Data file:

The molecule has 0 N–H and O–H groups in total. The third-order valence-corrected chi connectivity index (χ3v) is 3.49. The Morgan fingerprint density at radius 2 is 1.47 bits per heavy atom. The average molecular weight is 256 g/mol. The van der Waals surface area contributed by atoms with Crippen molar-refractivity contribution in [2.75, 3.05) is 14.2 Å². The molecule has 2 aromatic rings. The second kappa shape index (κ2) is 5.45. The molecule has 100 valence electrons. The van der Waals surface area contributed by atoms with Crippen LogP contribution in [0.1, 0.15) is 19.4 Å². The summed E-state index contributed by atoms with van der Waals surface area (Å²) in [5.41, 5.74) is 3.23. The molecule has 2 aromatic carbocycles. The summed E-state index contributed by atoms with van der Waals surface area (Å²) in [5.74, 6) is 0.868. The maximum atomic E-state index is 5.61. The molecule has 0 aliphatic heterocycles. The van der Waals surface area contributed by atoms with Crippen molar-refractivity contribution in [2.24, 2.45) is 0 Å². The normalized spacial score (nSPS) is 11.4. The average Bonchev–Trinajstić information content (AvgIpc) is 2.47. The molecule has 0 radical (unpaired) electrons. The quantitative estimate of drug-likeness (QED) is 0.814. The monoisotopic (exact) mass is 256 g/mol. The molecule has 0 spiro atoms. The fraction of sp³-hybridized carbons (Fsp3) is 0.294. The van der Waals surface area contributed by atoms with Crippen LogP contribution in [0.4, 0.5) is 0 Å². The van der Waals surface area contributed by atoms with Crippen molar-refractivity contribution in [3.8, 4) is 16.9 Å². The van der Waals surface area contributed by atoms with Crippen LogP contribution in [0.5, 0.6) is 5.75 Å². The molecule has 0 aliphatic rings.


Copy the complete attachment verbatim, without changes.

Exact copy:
The molecule has 0 N–H and O–H groups in total. The third-order valence-corrected chi connectivity index (χ3v) is 3.49. The Morgan fingerprint density at radius 2 is 1.47 bits per heavy atom. The average molecular weight is 256 g/mol. The van der Waals surface area contributed by atoms with Crippen molar-refractivity contribution in [2.75, 3.05) is 14.2 Å². The molecule has 2 aromatic rings. The second kappa shape index (κ2) is 5.45. The molecule has 100 valence electrons. The van der Waals surface area contributed by atoms with Crippen LogP contribution in [0.1, 0.15) is 19.4 Å². The summed E-state index contributed by atoms with van der Waals surface area (Å²) in [5.41, 5.74) is 3.23. The molecule has 2 aromatic carbocycles. The summed E-state index contributed by atoms with van der Waals surface area (Å²) in [5.74, 6) is 0.868. The maximum atomic E-state index is 5.61. The molecule has 0 aliphatic heterocycles. The van der Waals surface area contributed by atoms with Crippen molar-refractivity contribution in [2.24, 2.45) is 0 Å². The normalized spacial score (nSPS) is 11.4. The average Bonchev–Trinajstić information content (AvgIpc) is 2.47. The molecule has 0 radical (unpaired) electrons. The quantitative estimate of drug-likeness (QED) is 0.814. The monoisotopic (exact) mass is 256 g/mol. The molecule has 0 spiro atoms. The fraction of sp³-hybridized carbons (Fsp3) is 0.294. The van der Waals surface area contributed by atoms with Crippen LogP contribution in [0.4, 0.5) is 0 Å². The van der Waals surface area contributed by atoms with Crippen molar-refractivity contribution in [3.8, 4) is 16.9 Å². The van der Waals surface area contributed by atoms with Crippen LogP contribution in [0.5, 0.6) is 5.75 Å². The molecule has 0 aliphatic rings.